Eventos Académicos, 39 ISCHE. Educación y emancipación

Tamaño de fuente: 
Two models of resistance to laicism. The opposition of the Catholic Church to laic policies in the Spanish, Austrian and German republics during the interwar period
Antonio Francisco Canales Serrano

Última modificación: 2017-07-17


Austria, Germany and Spain presented during the interwar years the remarkable parallelism of rehearsing a democratic and progressive republican regime that attempted to develop a laic education policy. In both cases, this policy founded the radical opposition of the Catholic Church. However, the Church's views regarding laicism in education were very different in each country and respond to two different models of understanding of the presence of the Catholic religion in education.

The Spanish case has a great similarity with the French model. The Spanish republicans never hid their open admiration for the Third French Republic that was the guide for much of their political approaches. Thus, once in power, they tried to apply in Spain a model of laicism based on the absence of religion in schools complemented by the prohibition of running schools to religious orders. This constituted a frontal attack against the Spanish Catholic educative program, since its priority had always been to defend and expand the Church’s network of schools against state schools. And, in fact, the Catholic victory in the Spanish Civil War meant not only the Christianization of all educational practices under Franco regime, but especially the contraction of the public-school network, especially in secondary schools, and the unprecedented expansion of schools owned by the Church. Consequently, the school network of the Church was, and is still nowadays, the key question in the debate about laicism and education in Spain.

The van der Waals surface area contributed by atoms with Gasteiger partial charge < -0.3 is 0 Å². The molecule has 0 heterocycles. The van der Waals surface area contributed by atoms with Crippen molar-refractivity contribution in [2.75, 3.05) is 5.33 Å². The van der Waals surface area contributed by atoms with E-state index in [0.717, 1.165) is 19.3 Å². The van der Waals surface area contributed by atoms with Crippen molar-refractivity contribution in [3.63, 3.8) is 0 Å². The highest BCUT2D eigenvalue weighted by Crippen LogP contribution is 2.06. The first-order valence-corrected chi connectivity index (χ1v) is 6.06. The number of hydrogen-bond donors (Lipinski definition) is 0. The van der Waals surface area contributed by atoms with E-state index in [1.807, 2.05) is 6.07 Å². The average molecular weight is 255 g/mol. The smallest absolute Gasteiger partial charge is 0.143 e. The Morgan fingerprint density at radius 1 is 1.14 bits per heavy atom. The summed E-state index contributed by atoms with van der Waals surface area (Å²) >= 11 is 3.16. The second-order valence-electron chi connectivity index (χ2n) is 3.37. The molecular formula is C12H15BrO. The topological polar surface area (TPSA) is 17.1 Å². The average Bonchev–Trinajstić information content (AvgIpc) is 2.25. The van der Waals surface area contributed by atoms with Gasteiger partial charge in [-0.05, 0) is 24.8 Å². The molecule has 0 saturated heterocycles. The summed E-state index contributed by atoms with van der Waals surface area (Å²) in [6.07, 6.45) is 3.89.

However, this never was a central point for the Catholic Church in Germany and Austria, since in these countries the Church did not have a network of schools comparable to the Spanish one or the French one before the prohibition of 1904. The priority for the German Church was the survival of a school system organized by denominational lines, which made denomination a fundamental criterion not only for the character of the school, but also for the definition of teachers and their training. Hence, its opposition to the projects of interdenominational schools under the Weimar Republic. The situation was very similar in Austria during the first Republic. In both cases the struggle did not dealt with the Church schools and their circumstances, but rather about the denominational nature of the public education system.

The German and Austria approaches define a second model of resistance to laicism very different from that of Spain and France, but also of Belgium and Latin America, countries where the question was the Church-owned school network. Taking into account this second model when talking about laicism and education can be useful for a comprehensive approach to the question.